“Because so little is known about tripletail, because they aren’t federally regulated, and because they seem to be exhibiting spawning behavior—daisy chaining—off the Georgia coast, we felt it was appropriate to invoke the precautionary principle,” said Woodward.
But the DNR thinks following suit with redfish could jeopardize long-term management strategies, given that the life history of the species is well understood and that the census will be complete in the next 18 months.
“We have to give the process a chance to work,” insists Woodward, and DNR has good reason to be cautious. Making fisheries management decisions without good data is a terribly slippery slope. Commercial interests and the more extractive subsets of recreational anglers can judo flip the argument for caution and accuse the state of responding to a loud minority of elitist, alarmist fish-huggers without adequate data.
So, re-examining bag limits and slots for redfish and trout in Georgia will have to wait until 2009. That doesn’t mean conservation-minded Georgia anglers should sit on their butts and complain until then. In 21st Century America, constant education via both formal and informal outreach is vital to sustaining any fishery. I suggested to Scott that a little diplomatic outreach by the more progressively minded guides and industry leaders could help tremendously. Guides who have a sound historical perspective of the fisheries, could expand efforts to speak at bait-and-tackle stores, fishing clubs and other venues, where they could share advice about how to catch fish and ensure you keep catching fish in Georgia’s estuaries.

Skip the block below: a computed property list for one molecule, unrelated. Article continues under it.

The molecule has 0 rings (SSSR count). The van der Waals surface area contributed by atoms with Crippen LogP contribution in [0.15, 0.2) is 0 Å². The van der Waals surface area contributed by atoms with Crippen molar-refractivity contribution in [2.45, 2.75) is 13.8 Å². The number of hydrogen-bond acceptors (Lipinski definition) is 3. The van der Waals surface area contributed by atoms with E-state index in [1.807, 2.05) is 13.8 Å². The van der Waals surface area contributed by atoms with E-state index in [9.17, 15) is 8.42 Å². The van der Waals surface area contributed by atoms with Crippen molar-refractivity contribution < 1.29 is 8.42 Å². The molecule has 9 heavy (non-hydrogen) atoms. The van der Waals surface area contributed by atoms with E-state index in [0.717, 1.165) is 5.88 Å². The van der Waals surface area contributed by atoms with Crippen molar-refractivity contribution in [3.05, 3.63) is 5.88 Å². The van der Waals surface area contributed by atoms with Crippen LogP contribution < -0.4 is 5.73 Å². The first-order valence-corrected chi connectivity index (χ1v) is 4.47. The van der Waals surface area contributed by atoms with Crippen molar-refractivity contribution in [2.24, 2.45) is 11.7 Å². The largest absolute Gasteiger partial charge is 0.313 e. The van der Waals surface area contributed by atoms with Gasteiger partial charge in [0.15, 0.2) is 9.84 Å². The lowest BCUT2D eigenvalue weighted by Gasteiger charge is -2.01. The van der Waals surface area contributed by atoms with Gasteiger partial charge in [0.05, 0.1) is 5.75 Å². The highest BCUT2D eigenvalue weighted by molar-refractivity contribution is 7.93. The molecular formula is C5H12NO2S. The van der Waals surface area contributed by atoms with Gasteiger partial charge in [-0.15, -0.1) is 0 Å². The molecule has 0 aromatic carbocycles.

Florida, indeed, where inshore saltwater fishing generates billions annually, should serve as a cautionary tale. As evidenced by a recent FWC economic impact survey, enthusiasm is waning slightly and the decline in enthusiasm is partly due to the slow economy, partly to diminishing access and partly declining quality of the experience.
In many Florida waters, the limited number of redfish caught has less to do with the number harvested and more to do with the way anglers pursue them. Along Florida’s southwest coast, chumming keeps reds in heavy pressure areas and turns them into Pavlovian zombies that almost will not eat unless chummed. The practice of running flats to find schools by spooking them, then chasing them down has virtually ruined sight-fishing opportunities in hard-hit areas of the Mosquito Lagoon. Some anglers get up on a flat, stomp on the hull and give chase. Using those deplorable tactics, you can’t hope for a school of reds to stay in the area, much less remain approachable. But these tactics are being used in Georgia.
Woodword is a major proponent of education as a means to augment management, and he says the minds of Georgia anglers are more open than ever to the concepts of fair chase, self-regulation, and a community that helps police itself.
“Twenty years ago, when I started with the agency, it was bloody. The attitude was, ‘How dare you tell me what I can take out of this big ole ocean.’ But over the last ten years the sporting ethic has progressed substantially. For the majority, taking home less quantity of fish or no fish at all is just as valid as going back to the dock and having a body count.”